Get your library card handy and reserve your place in line for these new April releases! If you place a hold now, they can be in your hands before they even hit the shelf.
Please note: all summaries are taken from the Boston Public Library catalog unless otherwise noted. They may have been edited for length and clarity.
The Raven King by Maggie Stiefvater
Summary: Not believing in true love, Blue never thought the warning that she will cause her true love’s death would be a problem, but as her life is entangled in the world of the Raven Boys, she’s not so sure anymore.
Why We’re Excited: We are finally getting the last book in the Raven Cycle! It’s been
eighty-four (okay, actually just four) years since The Raven Boys was published, and subsequent installments The Dream Thieves and Blue Lily, Lily Blue have only added to fans’ impatience as they wait to find out if Gansey is ever going to find his dead Welsh king, if Blue’s love really will kill Gansey as foretold, and if Adam and Ronan are just going to make out already. These books have a lot of plot in addition to all the feels, so if you’re waiting for your hold to come in, why not take the chance to reread the first three while you’re at it?
Scarlett Epstein Hates It Here by Anna Breslaw
Summary: Meet Scarlett Epstein, BNF (Big Name Fan) in her online community of fanfiction writers, world-class nobody at Melville High. Her best (read: only) IRL friends are Avery, a painfully shy and annoyingly attractive bookworm, and Ruth, her pot-smoking, possibly insane seventy-three-year-old neighbor. When Scarlett’s beloved TV show is canceled and her longtime crush, Gideon, is sucked out of her orbit and into the dark and distant world of Populars, Scarlett turns to the fanfic message boards for comfort. This time, though, her subjects aren’t the swoon-worthy stars of her fave series–they’re the real-life kids from her high school.
Why We’re Excited: Fandom seems like the hot new topic in teen fiction these days (see: Fangirl, Kill the Boy Band, and upcoming releases Gena/Finn, The Geek’s Guide to Unrequited Love, and All the Feels), and it’s always a little nerve-wracking (at least for this long-time fangirl) to pick up a book and find out if the author got it right or horribly, painfully wrong. I’m cautiously optimistic and very curious to see how Scarlett Epstein matches up!
Saving Montgomery Sole by Mariko Tamaki
Summary: An outcast teen girl explores the mysteries of friendship, family, faith, and phenomena, including the greatest mystery of all–herself.
Why We’re Excited: Tamaki is the author (with her cousin Jillian) of Printz Honor Book This One Summer, so we already know she can tell a good story. The set-up of Saving Montgomery Sole sounds like something I’d be nervous about in other hands — daughter of lesbian moms in a not-so-tolerant town has to deal with the son of a homophobic preacher, brace for a treacly life lesson in 3… 2… — but I think Tamaki is up to the challenge of making these characters feel real, and with what we’re seeing on the news these days (thanks for making me embarrassed to call you my former home state, North Carolina) we could all probably use a few life lessons in accepting each other, anyway. Plus, hints of magical realism and a $5.99 mail-order magic amulet? Yes, please!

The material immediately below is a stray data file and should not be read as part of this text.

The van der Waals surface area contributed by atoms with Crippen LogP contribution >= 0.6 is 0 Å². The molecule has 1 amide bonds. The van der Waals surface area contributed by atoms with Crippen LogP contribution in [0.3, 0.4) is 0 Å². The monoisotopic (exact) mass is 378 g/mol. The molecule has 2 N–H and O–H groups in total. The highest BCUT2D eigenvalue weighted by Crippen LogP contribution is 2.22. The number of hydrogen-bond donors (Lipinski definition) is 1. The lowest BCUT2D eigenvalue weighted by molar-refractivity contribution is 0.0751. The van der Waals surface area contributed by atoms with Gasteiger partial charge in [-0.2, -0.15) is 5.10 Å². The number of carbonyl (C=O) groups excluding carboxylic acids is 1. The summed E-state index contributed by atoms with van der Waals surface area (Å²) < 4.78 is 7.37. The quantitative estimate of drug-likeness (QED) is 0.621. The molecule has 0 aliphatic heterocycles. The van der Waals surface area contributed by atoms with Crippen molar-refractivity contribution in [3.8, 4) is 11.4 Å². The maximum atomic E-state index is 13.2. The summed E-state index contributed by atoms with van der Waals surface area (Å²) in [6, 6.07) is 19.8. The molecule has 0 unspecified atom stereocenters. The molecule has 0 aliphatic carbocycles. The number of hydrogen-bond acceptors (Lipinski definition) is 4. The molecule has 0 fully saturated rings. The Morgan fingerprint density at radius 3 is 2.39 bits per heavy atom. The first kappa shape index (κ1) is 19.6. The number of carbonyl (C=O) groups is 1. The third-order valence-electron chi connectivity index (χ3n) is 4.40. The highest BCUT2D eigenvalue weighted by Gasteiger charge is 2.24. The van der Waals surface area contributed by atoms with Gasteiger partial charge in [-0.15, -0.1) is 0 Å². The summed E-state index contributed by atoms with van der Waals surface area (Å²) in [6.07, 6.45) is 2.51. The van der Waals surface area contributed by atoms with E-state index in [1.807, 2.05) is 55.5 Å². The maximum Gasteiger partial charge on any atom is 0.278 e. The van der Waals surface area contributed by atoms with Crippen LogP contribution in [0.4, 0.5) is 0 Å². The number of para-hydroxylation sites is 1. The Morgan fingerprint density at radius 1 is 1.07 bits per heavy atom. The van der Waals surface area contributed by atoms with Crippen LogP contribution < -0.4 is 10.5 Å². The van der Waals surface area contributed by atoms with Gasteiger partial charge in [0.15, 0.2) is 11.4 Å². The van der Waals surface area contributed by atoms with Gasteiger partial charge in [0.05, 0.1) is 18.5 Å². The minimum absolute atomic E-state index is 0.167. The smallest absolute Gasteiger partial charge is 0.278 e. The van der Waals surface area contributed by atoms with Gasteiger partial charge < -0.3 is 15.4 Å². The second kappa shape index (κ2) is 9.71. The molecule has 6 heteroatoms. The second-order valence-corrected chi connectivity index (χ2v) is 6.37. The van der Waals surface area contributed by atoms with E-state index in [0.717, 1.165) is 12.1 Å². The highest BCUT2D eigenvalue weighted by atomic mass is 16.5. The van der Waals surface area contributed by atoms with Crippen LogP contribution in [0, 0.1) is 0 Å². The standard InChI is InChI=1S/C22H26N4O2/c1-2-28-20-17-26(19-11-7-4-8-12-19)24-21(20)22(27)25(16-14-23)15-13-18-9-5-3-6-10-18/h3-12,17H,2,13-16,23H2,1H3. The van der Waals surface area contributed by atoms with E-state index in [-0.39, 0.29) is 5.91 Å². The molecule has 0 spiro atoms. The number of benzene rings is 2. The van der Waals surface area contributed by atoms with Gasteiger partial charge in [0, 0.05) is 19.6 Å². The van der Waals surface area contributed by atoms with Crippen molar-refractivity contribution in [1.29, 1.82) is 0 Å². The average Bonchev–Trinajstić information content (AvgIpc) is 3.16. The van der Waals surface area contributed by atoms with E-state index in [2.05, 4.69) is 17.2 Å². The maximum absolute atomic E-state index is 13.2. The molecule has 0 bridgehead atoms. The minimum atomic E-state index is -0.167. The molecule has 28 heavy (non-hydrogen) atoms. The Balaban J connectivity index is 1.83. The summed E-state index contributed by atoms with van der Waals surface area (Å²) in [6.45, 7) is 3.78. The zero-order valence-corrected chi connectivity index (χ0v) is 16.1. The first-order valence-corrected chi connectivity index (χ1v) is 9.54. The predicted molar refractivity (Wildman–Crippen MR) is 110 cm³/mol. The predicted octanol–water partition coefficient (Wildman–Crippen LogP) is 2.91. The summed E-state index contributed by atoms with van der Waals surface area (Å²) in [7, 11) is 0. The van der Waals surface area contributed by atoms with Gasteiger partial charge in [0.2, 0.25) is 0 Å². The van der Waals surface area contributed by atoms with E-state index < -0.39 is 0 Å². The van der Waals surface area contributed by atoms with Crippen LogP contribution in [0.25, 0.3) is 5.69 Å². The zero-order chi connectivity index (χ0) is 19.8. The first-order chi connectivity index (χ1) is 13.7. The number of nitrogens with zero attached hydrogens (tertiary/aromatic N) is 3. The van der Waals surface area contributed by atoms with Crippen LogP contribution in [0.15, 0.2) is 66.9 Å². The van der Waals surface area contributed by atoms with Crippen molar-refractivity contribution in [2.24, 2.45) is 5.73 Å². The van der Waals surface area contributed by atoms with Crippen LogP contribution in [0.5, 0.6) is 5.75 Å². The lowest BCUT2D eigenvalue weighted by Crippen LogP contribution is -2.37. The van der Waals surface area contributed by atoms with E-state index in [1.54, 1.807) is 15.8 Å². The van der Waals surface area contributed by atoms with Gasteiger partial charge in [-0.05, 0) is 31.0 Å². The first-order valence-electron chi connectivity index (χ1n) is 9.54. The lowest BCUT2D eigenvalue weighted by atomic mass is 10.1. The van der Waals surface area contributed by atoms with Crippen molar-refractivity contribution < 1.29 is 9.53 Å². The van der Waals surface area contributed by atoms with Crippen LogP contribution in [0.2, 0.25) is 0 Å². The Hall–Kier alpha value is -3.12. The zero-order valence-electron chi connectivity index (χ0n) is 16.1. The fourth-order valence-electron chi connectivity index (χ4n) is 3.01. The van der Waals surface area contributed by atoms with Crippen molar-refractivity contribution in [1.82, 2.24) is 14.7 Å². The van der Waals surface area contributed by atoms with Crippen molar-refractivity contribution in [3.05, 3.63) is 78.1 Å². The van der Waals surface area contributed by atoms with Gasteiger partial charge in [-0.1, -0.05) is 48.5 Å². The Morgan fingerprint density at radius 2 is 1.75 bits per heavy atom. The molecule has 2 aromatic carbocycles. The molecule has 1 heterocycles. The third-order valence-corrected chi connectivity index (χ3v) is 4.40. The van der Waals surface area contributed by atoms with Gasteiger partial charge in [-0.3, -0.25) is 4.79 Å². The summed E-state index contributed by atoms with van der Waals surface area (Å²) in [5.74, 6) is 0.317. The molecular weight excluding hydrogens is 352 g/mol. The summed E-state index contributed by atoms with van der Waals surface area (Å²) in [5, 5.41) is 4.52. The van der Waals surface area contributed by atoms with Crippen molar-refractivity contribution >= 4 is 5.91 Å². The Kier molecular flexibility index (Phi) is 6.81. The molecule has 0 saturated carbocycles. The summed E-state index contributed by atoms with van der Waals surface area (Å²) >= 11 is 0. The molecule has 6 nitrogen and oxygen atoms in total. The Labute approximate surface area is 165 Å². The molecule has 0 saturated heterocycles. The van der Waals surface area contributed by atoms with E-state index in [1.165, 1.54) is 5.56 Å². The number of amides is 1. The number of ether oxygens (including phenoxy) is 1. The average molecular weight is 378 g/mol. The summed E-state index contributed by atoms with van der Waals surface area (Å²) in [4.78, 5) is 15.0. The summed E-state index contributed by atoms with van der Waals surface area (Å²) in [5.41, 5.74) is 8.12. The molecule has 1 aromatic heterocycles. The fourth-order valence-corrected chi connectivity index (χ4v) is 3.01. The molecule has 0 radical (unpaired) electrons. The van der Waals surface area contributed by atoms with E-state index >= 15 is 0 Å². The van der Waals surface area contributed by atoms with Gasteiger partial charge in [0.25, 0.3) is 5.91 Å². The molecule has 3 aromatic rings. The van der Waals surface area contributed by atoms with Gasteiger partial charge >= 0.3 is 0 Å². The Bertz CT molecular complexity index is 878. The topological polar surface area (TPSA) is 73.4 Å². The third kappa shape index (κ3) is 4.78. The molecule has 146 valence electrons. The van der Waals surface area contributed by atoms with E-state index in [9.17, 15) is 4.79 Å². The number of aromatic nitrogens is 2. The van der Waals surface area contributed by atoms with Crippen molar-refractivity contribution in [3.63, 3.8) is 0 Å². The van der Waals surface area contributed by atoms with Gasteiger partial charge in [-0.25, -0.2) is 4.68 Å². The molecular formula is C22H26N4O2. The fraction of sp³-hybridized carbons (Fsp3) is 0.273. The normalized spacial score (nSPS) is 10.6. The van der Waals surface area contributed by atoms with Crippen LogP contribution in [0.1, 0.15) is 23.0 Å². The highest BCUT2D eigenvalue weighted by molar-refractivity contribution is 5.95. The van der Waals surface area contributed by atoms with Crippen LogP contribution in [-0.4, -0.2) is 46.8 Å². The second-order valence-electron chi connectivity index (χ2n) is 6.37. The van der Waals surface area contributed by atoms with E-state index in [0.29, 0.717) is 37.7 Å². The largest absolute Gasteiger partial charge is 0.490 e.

This Land Is Our Land: A History of American Immigration by Linda Barrett Osborne
Summary: Explores the way government policy and popular responses to immigrant groups have evolved throughout U.S. history, from 1800 to today.
Why We’re Excited: <Adele voice> Hello, it’s me, election season. I was wondering if after all this time you’re still listening to groundless paranoia and fear-mongering about immigration meant to keep American citizens from discussing the subject in a rational manner. </Adele voice> Wouldn’t it be nice to have some facts and history at your fingertips the next time some politician starts foaming at the mouth on the news about how immigrants are ruining our country? And this book looks gorgeous, too, so getting yourself educated won’t exactly be a hardship. Win/win!
Tell the Wind and Fire by Sarah Rees Brennan
Summary: In this near-future retelling of the Dickens classic “A Tale of Two Cities,” a deadly revolution breaks out in a New York City divided by light and dark magic.
Why We’re Excited: Okay, I have a confession to make. I’ve actually never read A Tale of Two Cities. My high school English teacher assigned Great Expectations instead. However, I have read Tell the Wind and Fire, courtesy of a review copy that made its way into my hands a few months ago, so I can assure you that it’s a great read even if you don’t really know the original material. (Something to do with twins and the French Revolution, I think? And possibly an old lady knitting in code.) There’s cool magic and an evil twin (or is he really?) and a pragmatic heroine who’s just doing her best to make sure the people she loves make it out alive. What’s not to enjoy? I’ve been following Sarah Rees Brennan’s career since The Demon’s Lexicon came out in 2009, and she has very rarely let me down.
Did I get you interested in reading one of these books? Just click the title of the one you want and the link will take you to the relevant page in the catalog. From there you can click the green “Place a Hold” button and you’re all set!
Need a library card? Wondering how long you can borrow a book? Borrowing and Circulation information can be found here.
*”On the Radar” features book previews by Veronica, the Teen Librarian at the Dudley Branch, on the last Tuesday or Friday of every month.